By Dena Aubin
(Reuters) - Bank of America
The deal reached in Miami federal court is the latest of several multi-million-dollar settlements reached over "force-placed" insurance, which is coverage that lenders arrange to protect their interest in a property when a homeowner's insurance has lapsed.
Mortgage agreements do allow lenders to charge homeowners for the insurance, but lawsuits have accused banks of abusing that right by passing on to homeowners the costs of kickbacks they received from insurance providers.
Filed in 2012, the proposed class action against Bank of America and QBE Insurance Corp accused them of violating state and federal laws, including the U.S. Racketeer Influenced and Corrupt Organizations Act (RICO.) QBE Insurance Corp is part of Australia-based QBE Insurance Group Ltd.
The settlement was disclosed in a motion for preliminary approval filed by plaintiffs in the U.S. District Court for the Southern District of Florida on Thursday. Plaintiffs also asked the court to name law firms Kozyak Tropin & Throckmorton, Podhurst Orseck, and Harke Clasby & Bushman as class counsel.
"Bank of America believes that its lender-placed hazard insurance practices comply fully with state and federal law," bank spokesman Richard Simon said. "Nevertheless, in order to put an end to this litigation, we have reached a settlement that is acceptable to all parties.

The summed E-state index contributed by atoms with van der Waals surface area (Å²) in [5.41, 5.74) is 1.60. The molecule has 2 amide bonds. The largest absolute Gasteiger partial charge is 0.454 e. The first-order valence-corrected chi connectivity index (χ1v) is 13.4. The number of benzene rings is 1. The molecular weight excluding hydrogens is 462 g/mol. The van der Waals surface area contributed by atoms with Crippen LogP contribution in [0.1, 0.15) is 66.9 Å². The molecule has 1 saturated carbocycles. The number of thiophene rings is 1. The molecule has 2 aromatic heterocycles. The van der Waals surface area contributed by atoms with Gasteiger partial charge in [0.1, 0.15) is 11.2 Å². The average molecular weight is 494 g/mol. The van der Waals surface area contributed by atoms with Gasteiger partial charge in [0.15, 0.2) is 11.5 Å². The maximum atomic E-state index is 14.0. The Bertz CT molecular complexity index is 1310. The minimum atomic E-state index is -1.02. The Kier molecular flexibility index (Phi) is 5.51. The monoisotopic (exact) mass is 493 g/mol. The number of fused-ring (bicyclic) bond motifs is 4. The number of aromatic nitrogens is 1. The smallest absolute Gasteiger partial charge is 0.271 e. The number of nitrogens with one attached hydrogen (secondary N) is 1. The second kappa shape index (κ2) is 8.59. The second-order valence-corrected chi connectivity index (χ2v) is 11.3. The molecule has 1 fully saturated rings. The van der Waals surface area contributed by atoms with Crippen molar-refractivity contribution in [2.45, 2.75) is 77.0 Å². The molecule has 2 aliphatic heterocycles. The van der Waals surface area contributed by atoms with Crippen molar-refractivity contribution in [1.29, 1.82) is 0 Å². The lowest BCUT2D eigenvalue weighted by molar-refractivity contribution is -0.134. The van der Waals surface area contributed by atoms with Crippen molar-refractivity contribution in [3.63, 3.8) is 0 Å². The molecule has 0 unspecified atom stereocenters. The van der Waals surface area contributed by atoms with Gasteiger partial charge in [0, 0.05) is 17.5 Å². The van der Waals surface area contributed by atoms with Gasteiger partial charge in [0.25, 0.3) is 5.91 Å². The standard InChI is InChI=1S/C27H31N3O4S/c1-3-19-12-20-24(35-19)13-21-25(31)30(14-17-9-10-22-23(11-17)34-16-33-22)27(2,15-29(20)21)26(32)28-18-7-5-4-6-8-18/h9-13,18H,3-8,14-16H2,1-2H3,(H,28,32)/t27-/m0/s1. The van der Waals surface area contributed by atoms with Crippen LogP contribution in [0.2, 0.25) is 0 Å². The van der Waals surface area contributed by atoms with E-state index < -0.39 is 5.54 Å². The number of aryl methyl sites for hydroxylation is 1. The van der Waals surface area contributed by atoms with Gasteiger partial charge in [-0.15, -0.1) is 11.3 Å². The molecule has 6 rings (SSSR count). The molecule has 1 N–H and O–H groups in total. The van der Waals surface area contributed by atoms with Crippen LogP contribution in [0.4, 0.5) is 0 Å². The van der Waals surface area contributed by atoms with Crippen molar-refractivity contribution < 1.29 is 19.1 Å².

A spokesman for QBE could not immediately be reached for comment.
"We are thankful to the defendants who decided to settle this matter to try and help their customers," Adam Moskowitz, a lawyer for the plaintiffs said.
The agreement is the latest of several reached between homeowners and major banks since September over force-placed insurance. Other settlements include $300 million with JPMorgan Chase
Wells Fargo Bank
The latest settlement covers Bank of America customers who were charged for force-placed insurance between January 2008 and February 2014.
"Each class member stands to recover hundreds, if not thousands, of dollars as a result of the settlement," lawyers for the plaintiffs said in Thursday's filing.
The case is: Cheryl Hall et al v Bank of America N.A. et al, U.S. District Court, Southern District of Florida, No 12-cv-22700
(Reporting by Dena Aubin in New York; Editing by Kevin Drawbaugh and Alden Bentley)